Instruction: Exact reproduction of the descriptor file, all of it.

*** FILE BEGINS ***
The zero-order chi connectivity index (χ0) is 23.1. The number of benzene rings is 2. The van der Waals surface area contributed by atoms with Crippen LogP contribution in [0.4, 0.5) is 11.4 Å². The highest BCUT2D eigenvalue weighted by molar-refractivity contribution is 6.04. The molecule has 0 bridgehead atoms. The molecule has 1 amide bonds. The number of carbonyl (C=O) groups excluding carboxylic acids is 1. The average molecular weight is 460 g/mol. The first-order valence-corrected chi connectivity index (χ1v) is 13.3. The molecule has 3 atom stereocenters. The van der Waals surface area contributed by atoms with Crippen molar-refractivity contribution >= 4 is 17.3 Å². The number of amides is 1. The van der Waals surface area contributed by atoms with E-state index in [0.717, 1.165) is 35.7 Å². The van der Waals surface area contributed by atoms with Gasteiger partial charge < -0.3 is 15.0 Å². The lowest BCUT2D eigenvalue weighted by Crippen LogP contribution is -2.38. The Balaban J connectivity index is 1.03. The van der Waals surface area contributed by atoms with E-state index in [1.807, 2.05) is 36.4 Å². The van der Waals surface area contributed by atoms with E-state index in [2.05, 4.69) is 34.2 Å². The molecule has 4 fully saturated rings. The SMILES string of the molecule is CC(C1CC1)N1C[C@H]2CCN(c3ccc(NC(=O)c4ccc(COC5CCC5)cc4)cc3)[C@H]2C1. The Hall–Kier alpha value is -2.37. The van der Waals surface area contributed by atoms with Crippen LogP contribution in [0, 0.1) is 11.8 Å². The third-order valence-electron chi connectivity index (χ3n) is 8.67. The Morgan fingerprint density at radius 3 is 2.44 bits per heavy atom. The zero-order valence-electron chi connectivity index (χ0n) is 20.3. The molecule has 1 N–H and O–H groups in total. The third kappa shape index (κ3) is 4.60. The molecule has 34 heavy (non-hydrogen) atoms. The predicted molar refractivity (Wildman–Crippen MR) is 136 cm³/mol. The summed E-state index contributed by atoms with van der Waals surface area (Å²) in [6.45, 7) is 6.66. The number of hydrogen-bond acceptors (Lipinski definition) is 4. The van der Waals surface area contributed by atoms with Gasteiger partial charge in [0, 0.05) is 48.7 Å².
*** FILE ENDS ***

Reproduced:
The zero-order chi connectivity index (χ0) is 23.1. The number of benzene rings is 2. The van der Waals surface area contributed by atoms with Crippen LogP contribution in [0.4, 0.5) is 11.4 Å². The highest BCUT2D eigenvalue weighted by molar-refractivity contribution is 6.04. The molecule has 0 bridgehead atoms. The molecule has 1 amide bonds. The number of carbonyl (C=O) groups excluding carboxylic acids is 1. The average molecular weight is 460 g/mol. The first-order valence-corrected chi connectivity index (χ1v) is 13.3. The molecule has 3 atom stereocenters. The van der Waals surface area contributed by atoms with Crippen molar-refractivity contribution >= 4 is 17.3 Å². The number of amides is 1. The van der Waals surface area contributed by atoms with E-state index in [0.717, 1.165) is 35.7 Å². The van der Waals surface area contributed by atoms with Gasteiger partial charge < -0.3 is 15.0 Å². The lowest BCUT2D eigenvalue weighted by Crippen LogP contribution is -2.38. The Balaban J connectivity index is 1.03. The van der Waals surface area contributed by atoms with E-state index in [1.807, 2.05) is 36.4 Å². The van der Waals surface area contributed by atoms with E-state index in [2.05, 4.69) is 34.2 Å². The molecule has 4 fully saturated rings. The SMILES string of the molecule is CC(C1CC1)N1C[C@H]2CCN(c3ccc(NC(=O)c4ccc(COC5CCC5)cc4)cc3)[C@H]2C1. The Hall–Kier alpha value is -2.37. The van der Waals surface area contributed by atoms with Crippen LogP contribution in [0, 0.1) is 11.8 Å². The third-order valence-electron chi connectivity index (χ3n) is 8.67. The Morgan fingerprint density at radius 3 is 2.44 bits per heavy atom. The zero-order valence-electron chi connectivity index (χ0n) is 20.3. The molecule has 1 N–H and O–H groups in total. The third kappa shape index (κ3) is 4.60. The molecule has 34 heavy (non-hydrogen) atoms. The predicted molar refractivity (Wildman–Crippen MR) is 136 cm³/mol. The summed E-state index contributed by atoms with van der Waals surface area (Å²) in [6.45, 7) is 6.66. The number of hydrogen-bond acceptors (Lipinski definition) is 4. The van der Waals surface area contributed by atoms with Gasteiger partial charge in [0, 0.05) is 48.7 Å².